Desiring something probably less complicated and certainly cheaper on a subsequent Pizza-and-Movie Night, I opened the Estancia Zinfandel 2007, Keyes Canyon Ranches, Paso Robles. Estancia was founded in 1986 on the old Paul Masson vineyards in Soledad, in Monterey County. The winery is now owned by Constellation. Keyes Canyon is in Paso Robles, down south in San Luis Obispo. The wine is touted on its label as “Handcrafted” and “Artisan-Grown,” whatever those nebulous terms mean. As is the case with many of the products from wineries purchased by Constellation, this wine says on the label “Vinted and Bottled … “; check your bottles of Mt. Veeder and Franciscan, also owned by Constellation. Actually what the complete line on this label says is “Vinted and Bottled by Estancia Estates, Sonoma Co.” So the question is: Where the hell was the wine made?

Anyway, I didn’t like it. I tried manfully for 15 or 20 minutes to coax something out of the glass that might resemble anything to do with the zinfandel grape, but all I got was a generic sense of smoky, toasty red wine that could have been cabernet or merlot. Alcohol content is 13.5 percent. Winemaker was Scott Kelley. Avoid. About $15.

Finally, LL said, “Oh, just open something else. Something better.” So I went looking and found the next wine.

Yes, as you know, I’m the kind of guy who will open a Jordan Cabernet to go with pizza, but, damnit, the movie was going and we were chowing down and I had to grab something. And of course I’m not implying that a wine that costs $52 is necessarily better than a wine that costs $15; the case is simply that every wine should perform up to or better than its price range, and the Estancia certainly didn’t do that.

Anyway, the Jordan Cabernet Sauvignon 2006, Alexander Valley, offers lovely balance, integration and harmony. The blend is 75 percent cabernet sauvigon, 19.5 percent merlot, 4.5 percent petit verdot and 1 percent malbec. Aging was 12 months in French (67%) and American (33%) oak barrels, of which 33 percent were new. The bouquet is first a tangle of briers and brambles, cedar, thyme and black olive with a background of iron and dusty walnut shell; a few minutes bring in the notes of black currants, black cherries and cassis. The wine is intense and concentrated, dense and chewy, with finely-milled tannins and polished oak enfolding flavors of spicy black currants and plums and a streak of vibrant acidity contributing a sense of purpose. A model of the marriage of power and elegance and a delight to drink. Try now through 2015 or ’16. The alcohol content is 13.5 percent. Winemaker was Rob Davis. Excellent. About $52.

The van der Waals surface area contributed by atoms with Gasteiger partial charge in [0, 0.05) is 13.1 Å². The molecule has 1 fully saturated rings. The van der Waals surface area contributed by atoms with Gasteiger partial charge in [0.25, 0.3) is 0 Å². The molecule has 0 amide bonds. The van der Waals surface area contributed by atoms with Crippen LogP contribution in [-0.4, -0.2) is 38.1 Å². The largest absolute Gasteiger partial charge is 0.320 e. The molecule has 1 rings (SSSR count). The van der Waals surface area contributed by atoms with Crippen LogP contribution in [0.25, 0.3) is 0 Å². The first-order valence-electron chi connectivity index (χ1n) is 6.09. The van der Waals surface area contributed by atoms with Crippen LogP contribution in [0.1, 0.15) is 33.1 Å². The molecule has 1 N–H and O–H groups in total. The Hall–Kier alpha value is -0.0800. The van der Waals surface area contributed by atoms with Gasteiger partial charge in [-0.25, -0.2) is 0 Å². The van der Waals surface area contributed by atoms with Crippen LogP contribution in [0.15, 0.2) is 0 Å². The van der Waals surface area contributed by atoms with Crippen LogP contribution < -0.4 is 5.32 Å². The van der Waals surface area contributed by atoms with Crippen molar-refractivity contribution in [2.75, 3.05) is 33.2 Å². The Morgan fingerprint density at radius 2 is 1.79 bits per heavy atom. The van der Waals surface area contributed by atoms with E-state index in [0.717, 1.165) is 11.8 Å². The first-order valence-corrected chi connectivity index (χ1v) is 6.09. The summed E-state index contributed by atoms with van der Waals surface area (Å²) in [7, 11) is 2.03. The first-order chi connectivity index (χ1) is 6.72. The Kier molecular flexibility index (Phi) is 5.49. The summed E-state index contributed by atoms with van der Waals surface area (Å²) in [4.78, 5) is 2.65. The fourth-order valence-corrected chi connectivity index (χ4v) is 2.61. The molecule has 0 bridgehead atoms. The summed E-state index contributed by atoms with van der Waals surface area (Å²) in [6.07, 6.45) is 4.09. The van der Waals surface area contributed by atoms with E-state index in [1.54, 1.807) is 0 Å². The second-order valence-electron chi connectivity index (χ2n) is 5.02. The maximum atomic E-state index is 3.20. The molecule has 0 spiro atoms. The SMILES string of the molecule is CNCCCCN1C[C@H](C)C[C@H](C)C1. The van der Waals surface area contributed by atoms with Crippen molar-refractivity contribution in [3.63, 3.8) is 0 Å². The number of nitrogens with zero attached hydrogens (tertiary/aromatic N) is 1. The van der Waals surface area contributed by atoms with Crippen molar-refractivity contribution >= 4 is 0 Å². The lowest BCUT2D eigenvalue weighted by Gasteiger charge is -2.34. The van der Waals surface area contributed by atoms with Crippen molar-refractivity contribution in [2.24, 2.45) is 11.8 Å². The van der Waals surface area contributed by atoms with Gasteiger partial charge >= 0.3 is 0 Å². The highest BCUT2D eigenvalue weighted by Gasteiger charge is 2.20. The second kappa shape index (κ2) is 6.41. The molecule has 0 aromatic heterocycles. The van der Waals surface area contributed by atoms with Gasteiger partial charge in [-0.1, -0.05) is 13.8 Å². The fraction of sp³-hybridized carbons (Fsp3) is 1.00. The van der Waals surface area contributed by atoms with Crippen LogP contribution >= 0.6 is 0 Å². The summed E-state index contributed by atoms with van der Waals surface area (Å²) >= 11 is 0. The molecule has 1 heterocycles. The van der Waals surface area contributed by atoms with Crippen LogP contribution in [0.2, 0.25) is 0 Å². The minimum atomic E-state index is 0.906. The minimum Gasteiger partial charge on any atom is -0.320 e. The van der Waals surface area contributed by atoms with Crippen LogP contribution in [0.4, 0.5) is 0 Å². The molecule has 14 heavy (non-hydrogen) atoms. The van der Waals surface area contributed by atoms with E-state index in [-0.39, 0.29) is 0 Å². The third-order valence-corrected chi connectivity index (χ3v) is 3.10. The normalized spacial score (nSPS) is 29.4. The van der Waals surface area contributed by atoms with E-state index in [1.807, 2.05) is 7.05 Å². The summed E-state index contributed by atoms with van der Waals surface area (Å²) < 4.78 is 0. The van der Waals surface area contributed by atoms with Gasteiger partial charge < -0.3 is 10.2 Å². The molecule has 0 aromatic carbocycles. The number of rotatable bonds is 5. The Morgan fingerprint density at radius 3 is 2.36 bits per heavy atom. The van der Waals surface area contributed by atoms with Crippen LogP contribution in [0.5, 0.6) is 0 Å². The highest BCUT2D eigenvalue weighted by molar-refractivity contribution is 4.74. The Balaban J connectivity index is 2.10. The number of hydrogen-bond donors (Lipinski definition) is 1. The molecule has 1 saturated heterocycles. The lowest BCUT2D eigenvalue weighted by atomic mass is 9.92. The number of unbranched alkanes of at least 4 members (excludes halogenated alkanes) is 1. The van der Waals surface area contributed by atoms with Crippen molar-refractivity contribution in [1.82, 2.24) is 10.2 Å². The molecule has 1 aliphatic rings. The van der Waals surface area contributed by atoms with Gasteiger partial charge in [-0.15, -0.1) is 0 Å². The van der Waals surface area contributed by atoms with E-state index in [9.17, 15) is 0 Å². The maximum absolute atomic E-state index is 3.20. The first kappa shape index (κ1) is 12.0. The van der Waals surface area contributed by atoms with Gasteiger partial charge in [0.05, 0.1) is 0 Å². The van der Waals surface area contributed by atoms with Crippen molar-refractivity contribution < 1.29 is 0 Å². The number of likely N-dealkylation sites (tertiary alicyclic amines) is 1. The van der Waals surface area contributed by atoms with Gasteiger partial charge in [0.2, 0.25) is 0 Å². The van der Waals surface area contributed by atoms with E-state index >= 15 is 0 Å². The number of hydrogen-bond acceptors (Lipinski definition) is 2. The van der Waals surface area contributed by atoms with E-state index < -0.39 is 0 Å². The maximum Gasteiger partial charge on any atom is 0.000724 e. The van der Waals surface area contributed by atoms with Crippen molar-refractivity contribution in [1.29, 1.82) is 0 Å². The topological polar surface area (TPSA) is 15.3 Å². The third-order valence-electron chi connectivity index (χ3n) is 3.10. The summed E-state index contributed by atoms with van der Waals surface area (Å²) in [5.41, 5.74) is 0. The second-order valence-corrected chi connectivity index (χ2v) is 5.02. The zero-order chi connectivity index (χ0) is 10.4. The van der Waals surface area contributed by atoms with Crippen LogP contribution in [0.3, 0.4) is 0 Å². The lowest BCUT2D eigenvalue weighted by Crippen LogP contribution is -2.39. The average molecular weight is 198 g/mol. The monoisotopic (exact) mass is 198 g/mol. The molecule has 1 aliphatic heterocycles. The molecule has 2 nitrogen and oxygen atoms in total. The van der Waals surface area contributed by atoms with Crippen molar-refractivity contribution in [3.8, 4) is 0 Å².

Every print and online wine publication in the Northern Hemisphere has been promoting what we’ll call Wines for Summer Sipping lately, and here at BTYH we’re no different. Few activities are more relaxing than sitting on the porch or patio, lounging by the pool or gamboling in forest cool and dim or meadow wide and fragrant at a picnic while sipping a refreshing, delicate, summery wine. And here’s one of the most attractive around. The name and label are quite clever; notice, class, the provocative use of negative space.

Innocent Bystander Pinot Gris 2009, from the Yarra Valley region of Victoria — the large geographical bump on the bottom of southeast Australia — is, in three words, charming, delightful, appealing. A blend of 91 percent pinot gris grapes and 9 percent viognier, aged a few months in older French oak barrels, and sporting a lovely pale-straw-gold color, the wine offers a seductive bouquet of jasmine, green apple and lemon balm infused with bee’s-wax and hints of cloves and ginger. Bone-dry but nicely ripe and rounded, Innocent Bystander Pinot Gris 09 delivers flavors of pears and roasted lemon buoyed by touches of dried thyme and lime peel, pea shoots, more ginger and just a pass at the tang of grapefruit’s bracing bitterness, way out at the edge of the finish. Crystalline acidity and a nod at damp limestone complete an irresistible package. Try with grilled shrimp and mango salsa, sushi, simply prepared fish dishes (no cream sauce, please) or as a crowd-pleasing aperitif. Very Good+. About $15-$16, a Great Value.

Imported by Old Bridge Cellars, Napa, Cal. A sample for review.

I don’t typically compose a post at the moment of drinking, I mean, of course, tasting a wine, but the day is so damned pleasant — except for the noisy yard work going on to the north and the east; people assume no one is home during the day, I guess — ANYWAY, the afternoon, as I said, is pleasant and I just opened my first rosé wine of the season, though as far as I’m concerned it’s always open season for roses.

The Robert Oatley Rosé of Sangiovese 2009 is from the Mudgee “geographical indication” of New South Wales. Officially, Mudgee is included in the Central Ranges region, along with Cowra and Orange. If you know anything about Australia’s wine geography, Mudgee is inland from Hunter Valley on the east coast. So, this is 100 percent sangiovese, made all in stainless steel. The color is a moderately ruddy copper/salmon; call it angry peach. Irrepressible scents of watermelon, strawberries and orange zest draw you in to meet flavors of nectarine, apricot and dried cranberry given a savory slant by a hint of sage. The wine is quite dry and slightly minerally in the limestone area; bright acidity cools a lovely dense texture that somehow segues into a bit of ripeness on the finish. The wine possesses the heft to accompany antipasti, other sorts of hearty appetizers and hard cheeses. Or take it on a picnic, well-chilled; it’s closed with a screw-cap, so it doesn’t matter of you forget the corkscrew. The alcohol content is a comfortable 12.8 percent; whoa, is that my third glass? Just kidding! Very Good+. About $15.

Imported by Robert Oatley Vineyards, Petaluma, Ca. A sample for review.